Rural broadband to get cheaper

If you live in the countryside, you’ll soon be able to shop around several different providers for a broadband deal.

Rural homes and businesses that can only get online using BT broadband could be set for cheaper broadband if new Ofcom plans go ahead.

BT is the sole provider for some three million homes and businesses around the country who cannot shop around for an alternative deal.

But now telecoms regulator Ofcom has set out plans to reduce the amount BT Wholesale charges rival providers by between 10.75% and 14.75%. BT Wholesale is the branch of BT which sells use of the BT network to other broadband providers, such as Orange and Plusnet.

The plans are currently still in the consultation process with the exact price reductions to be revealed later in the year.

As well as bringing cheaper broadband through increased competition, "the changes may also lead to better quality services by enabling broadband providers to allocate more bandwidth per customer, which could deliver faster broadband services," said Ofcom.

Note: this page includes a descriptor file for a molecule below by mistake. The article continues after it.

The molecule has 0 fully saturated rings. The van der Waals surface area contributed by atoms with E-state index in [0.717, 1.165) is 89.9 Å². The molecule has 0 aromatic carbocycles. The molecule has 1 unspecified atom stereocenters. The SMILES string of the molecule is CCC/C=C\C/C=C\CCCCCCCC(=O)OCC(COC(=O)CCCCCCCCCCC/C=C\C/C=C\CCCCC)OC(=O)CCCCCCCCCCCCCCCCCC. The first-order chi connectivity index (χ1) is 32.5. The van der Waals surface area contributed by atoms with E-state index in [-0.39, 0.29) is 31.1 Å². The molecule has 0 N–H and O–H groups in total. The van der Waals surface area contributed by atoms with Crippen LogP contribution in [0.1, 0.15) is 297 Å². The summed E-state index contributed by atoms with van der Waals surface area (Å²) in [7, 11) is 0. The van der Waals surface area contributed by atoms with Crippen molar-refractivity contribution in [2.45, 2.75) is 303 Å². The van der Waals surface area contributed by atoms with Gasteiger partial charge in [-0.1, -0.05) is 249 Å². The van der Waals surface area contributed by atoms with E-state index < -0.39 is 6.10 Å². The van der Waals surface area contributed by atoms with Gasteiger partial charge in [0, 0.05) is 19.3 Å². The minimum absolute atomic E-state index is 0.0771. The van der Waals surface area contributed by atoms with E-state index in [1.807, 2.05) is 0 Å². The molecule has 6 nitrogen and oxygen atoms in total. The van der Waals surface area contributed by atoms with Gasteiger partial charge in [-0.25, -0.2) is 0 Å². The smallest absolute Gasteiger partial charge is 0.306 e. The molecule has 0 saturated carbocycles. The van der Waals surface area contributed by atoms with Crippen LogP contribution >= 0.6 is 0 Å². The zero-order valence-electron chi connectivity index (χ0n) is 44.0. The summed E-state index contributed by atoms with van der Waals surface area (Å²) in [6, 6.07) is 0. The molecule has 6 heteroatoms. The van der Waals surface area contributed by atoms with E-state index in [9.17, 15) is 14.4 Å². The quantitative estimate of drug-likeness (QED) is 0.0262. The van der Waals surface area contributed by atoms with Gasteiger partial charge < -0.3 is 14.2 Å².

The changes could also encourage BT Wholesale to invest in faster broadband capable of delivering speeds up to 24Mb - something that many rural areas cannot receive at the moment. The faster broadband requires investment in a technology known as ADSL2+.

A spokesman for BT said: "BT understands Ofcom's desire to move from voluntary to more formal wholesale broadband pricing controls in the most rural parts of the country, given this defined market is getting smaller as deregulation expands elsewhere."

"It is key that the details strike the right balance between control and incentives to invest in rural areas. As the UK's main investor in rural broadband, we will engage fully in the consultation process which follows to make our case."

Michael Phillips, product director, welcomed the announcement. "Any increase in competition for rural broadband customers is a good thing," he said. "As big cities are speeding ahead with superfast broadband and falling prices, many rural areas pay over-the-odds for a slower service.

"Ofcom's proposals could go some way towards bridging the rural digital divide."

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